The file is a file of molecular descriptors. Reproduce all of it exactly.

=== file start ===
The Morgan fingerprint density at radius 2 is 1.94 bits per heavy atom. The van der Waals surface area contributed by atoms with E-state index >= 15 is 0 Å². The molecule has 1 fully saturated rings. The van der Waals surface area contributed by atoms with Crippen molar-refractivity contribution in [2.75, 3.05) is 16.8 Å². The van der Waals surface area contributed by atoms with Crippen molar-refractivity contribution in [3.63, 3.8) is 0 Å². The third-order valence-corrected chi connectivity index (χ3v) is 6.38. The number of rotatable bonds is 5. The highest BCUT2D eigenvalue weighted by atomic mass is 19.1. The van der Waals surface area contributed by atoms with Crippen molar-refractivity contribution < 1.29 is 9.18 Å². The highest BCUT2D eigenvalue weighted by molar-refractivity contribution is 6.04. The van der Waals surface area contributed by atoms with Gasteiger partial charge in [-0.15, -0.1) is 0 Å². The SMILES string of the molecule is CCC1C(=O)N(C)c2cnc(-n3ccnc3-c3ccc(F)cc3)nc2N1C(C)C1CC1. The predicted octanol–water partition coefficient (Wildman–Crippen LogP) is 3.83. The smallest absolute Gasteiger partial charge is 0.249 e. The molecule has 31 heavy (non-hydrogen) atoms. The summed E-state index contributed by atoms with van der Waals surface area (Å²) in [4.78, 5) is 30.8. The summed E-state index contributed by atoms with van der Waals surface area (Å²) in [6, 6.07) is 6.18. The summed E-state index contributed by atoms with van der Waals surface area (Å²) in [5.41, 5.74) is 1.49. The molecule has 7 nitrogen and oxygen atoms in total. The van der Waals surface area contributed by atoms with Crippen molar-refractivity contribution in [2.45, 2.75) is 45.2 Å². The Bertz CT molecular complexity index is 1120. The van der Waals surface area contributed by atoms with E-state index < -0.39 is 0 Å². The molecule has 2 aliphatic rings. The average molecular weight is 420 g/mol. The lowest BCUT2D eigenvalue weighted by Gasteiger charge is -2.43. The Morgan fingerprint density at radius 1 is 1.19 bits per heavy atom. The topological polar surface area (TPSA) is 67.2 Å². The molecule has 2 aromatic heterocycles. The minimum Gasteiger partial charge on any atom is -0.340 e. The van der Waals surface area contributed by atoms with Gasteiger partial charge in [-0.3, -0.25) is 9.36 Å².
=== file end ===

The Morgan fingerprint density at radius 2 is 1.94 bits per heavy atom. The van der Waals surface area contributed by atoms with E-state index >= 15 is 0 Å². The molecule has 1 fully saturated rings. The van der Waals surface area contributed by atoms with Crippen molar-refractivity contribution in [2.75, 3.05) is 16.8 Å². The van der Waals surface area contributed by atoms with Crippen molar-refractivity contribution in [3.63, 3.8) is 0 Å². The third-order valence-corrected chi connectivity index (χ3v) is 6.38. The number of rotatable bonds is 5. The highest BCUT2D eigenvalue weighted by atomic mass is 19.1. The van der Waals surface area contributed by atoms with Crippen molar-refractivity contribution < 1.29 is 9.18 Å². The highest BCUT2D eigenvalue weighted by molar-refractivity contribution is 6.04. The van der Waals surface area contributed by atoms with Gasteiger partial charge in [-0.15, -0.1) is 0 Å². The SMILES string of the molecule is CCC1C(=O)N(C)c2cnc(-n3ccnc3-c3ccc(F)cc3)nc2N1C(C)C1CC1. The predicted octanol–water partition coefficient (Wildman–Crippen LogP) is 3.83. The smallest absolute Gasteiger partial charge is 0.249 e. The molecule has 31 heavy (non-hydrogen) atoms. The summed E-state index contributed by atoms with van der Waals surface area (Å²) in [4.78, 5) is 30.8. The summed E-state index contributed by atoms with van der Waals surface area (Å²) in [6, 6.07) is 6.18. The summed E-state index contributed by atoms with van der Waals surface area (Å²) in [5.41, 5.74) is 1.49. The molecule has 7 nitrogen and oxygen atoms in total. The van der Waals surface area contributed by atoms with Crippen molar-refractivity contribution in [2.45, 2.75) is 45.2 Å². The Bertz CT molecular complexity index is 1120. The van der Waals surface area contributed by atoms with E-state index < -0.39 is 0 Å². The molecule has 2 aliphatic rings. The average molecular weight is 420 g/mol. The lowest BCUT2D eigenvalue weighted by Gasteiger charge is -2.43. The Morgan fingerprint density at radius 1 is 1.19 bits per heavy atom. The topological polar surface area (TPSA) is 67.2 Å². The molecule has 2 aromatic heterocycles. The minimum Gasteiger partial charge on any atom is -0.340 e. The van der Waals surface area contributed by atoms with Gasteiger partial charge in [-0.3, -0.25) is 9.36 Å².